Background: Chronic cough and phlegm are frequently reported chronic obstructive pulmonary disease (COPD) symptoms. Prior research classified chronic mucus hypersecretion (CMH) based on the presence of these symptoms for ≥3 months, called chronic bronchitis (CB) if respiratory infection symptoms were present for 1–2 years (Medical Research Council [MRC] definition). We explored whether the COPD Assessment Test (CAT), a simple measure developed for routine clinical use, captures CMH populations and outcomes similarly to MRC and St. George’s Respiratory Questionnaire (SGRQ) definitions. Methods: We identified CMH in the SPIROMICS COPD cohort using (a) MRC definitions, (b) SGRQ questions for cough and phlegm (both as most/several days a week), and (c) CAT cough and phlegm questions. We determined optimal cut-points for CAT items and described exacerbation frequencies for different CMH definitions. Moderate exacerbations required a new prescription for antibiotics/oral corticosteroids or emergency department visit; severe exacerbations required hospitalization. Results were stratified by smoking status. Results: In a population of 1431 participants (57% male; mean FEV1 % predicted 61%), 47% and 49% of evaluable participants had SGRQ-or CAT-defined CMH, respectively. A cut-point of ≥2 for cough and phlegm items defined CMH in CAT. Among SGRQ-CMH+ participants, 80% were also defined as CMH+ by the CAT. CMH+ participants were more likely to be current smokers. A higher exacerbation frequency was observed for presence of CMH+ versus CMH− in the year prior to baseline for all CMH definitions; this trend continued across 3 years of follow-up, regardless of smoking status. Conclusion: Items from the CAT identified SGRQ-defined CMH, a frequent COPD trait that correlated with exacerbation frequency. The CAT is a short, simple questionnaire and a potentially valuable tool for telemedicine or real-world trials. CAT-based CMH is a novel approach for identifying clinically important characteristics in COPD that can be ascertained in these settings.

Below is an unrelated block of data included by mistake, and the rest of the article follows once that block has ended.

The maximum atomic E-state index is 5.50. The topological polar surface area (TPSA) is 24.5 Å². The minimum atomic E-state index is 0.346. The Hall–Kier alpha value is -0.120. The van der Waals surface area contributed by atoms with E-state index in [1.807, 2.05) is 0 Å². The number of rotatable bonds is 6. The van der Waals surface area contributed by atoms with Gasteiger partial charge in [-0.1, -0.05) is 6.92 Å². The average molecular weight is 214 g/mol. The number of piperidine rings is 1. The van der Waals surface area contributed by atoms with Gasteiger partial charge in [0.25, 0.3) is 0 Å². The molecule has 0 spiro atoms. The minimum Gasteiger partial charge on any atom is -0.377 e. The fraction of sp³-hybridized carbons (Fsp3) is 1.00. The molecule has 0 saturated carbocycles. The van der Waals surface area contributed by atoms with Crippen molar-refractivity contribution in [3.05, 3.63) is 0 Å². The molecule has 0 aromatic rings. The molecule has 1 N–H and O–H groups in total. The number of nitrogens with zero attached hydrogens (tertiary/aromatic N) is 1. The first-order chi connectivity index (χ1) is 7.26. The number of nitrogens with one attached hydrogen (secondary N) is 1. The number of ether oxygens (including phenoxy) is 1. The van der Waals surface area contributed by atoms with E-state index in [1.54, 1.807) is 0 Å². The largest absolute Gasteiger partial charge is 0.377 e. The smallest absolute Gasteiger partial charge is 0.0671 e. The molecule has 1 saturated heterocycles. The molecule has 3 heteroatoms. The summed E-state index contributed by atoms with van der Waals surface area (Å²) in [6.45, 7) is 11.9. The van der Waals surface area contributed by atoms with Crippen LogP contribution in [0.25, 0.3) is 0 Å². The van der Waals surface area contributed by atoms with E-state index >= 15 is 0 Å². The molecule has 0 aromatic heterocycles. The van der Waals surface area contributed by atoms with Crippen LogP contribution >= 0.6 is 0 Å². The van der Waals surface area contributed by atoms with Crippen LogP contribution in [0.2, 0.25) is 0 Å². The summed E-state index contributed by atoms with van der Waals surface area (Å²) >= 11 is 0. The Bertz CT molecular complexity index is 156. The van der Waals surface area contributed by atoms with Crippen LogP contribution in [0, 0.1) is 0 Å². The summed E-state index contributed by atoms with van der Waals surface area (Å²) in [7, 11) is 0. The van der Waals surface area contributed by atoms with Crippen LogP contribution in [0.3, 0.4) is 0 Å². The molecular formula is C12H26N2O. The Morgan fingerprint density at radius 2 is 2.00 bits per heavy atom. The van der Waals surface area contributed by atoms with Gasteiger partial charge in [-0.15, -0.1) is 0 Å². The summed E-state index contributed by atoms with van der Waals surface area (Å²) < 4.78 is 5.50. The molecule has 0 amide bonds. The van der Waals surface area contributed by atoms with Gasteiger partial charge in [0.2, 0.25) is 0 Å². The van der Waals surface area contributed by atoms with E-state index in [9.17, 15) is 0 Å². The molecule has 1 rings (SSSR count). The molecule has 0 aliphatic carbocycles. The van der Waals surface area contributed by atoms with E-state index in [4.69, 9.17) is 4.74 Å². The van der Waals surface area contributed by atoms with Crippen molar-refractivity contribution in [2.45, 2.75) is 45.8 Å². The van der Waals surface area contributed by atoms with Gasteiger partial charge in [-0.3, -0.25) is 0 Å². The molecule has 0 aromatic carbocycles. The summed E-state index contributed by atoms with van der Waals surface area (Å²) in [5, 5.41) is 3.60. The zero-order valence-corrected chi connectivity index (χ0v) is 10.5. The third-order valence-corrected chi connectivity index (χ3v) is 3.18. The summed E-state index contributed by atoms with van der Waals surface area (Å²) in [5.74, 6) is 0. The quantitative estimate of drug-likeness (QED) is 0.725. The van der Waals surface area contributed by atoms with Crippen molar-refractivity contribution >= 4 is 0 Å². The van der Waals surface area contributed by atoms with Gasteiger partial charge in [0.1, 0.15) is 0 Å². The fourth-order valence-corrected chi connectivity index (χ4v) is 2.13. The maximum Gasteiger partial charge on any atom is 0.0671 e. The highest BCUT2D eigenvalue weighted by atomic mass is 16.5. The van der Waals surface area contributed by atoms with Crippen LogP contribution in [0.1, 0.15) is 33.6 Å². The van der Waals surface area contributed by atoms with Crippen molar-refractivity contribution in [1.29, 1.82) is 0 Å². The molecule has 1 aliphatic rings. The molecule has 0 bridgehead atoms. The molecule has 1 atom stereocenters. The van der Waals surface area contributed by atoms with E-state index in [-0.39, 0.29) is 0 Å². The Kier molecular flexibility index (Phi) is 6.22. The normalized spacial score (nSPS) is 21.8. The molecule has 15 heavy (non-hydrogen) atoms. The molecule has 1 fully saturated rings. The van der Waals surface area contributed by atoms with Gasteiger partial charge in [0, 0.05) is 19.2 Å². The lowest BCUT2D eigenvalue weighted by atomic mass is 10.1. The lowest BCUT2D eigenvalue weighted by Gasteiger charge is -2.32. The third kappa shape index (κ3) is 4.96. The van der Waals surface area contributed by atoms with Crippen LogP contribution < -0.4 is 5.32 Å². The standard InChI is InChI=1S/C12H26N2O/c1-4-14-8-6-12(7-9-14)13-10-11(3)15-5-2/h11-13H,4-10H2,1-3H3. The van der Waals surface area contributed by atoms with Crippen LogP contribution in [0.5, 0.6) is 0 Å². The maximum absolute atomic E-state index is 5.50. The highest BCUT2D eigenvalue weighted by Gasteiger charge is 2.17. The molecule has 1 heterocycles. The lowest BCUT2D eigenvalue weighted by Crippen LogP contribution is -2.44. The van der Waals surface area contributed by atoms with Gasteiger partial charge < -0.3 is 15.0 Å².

ASJC Scopus subject areas
- Pulmonary and Respiratory Medicine
- Health Policy
- Public Health, Environmental and Occupational Health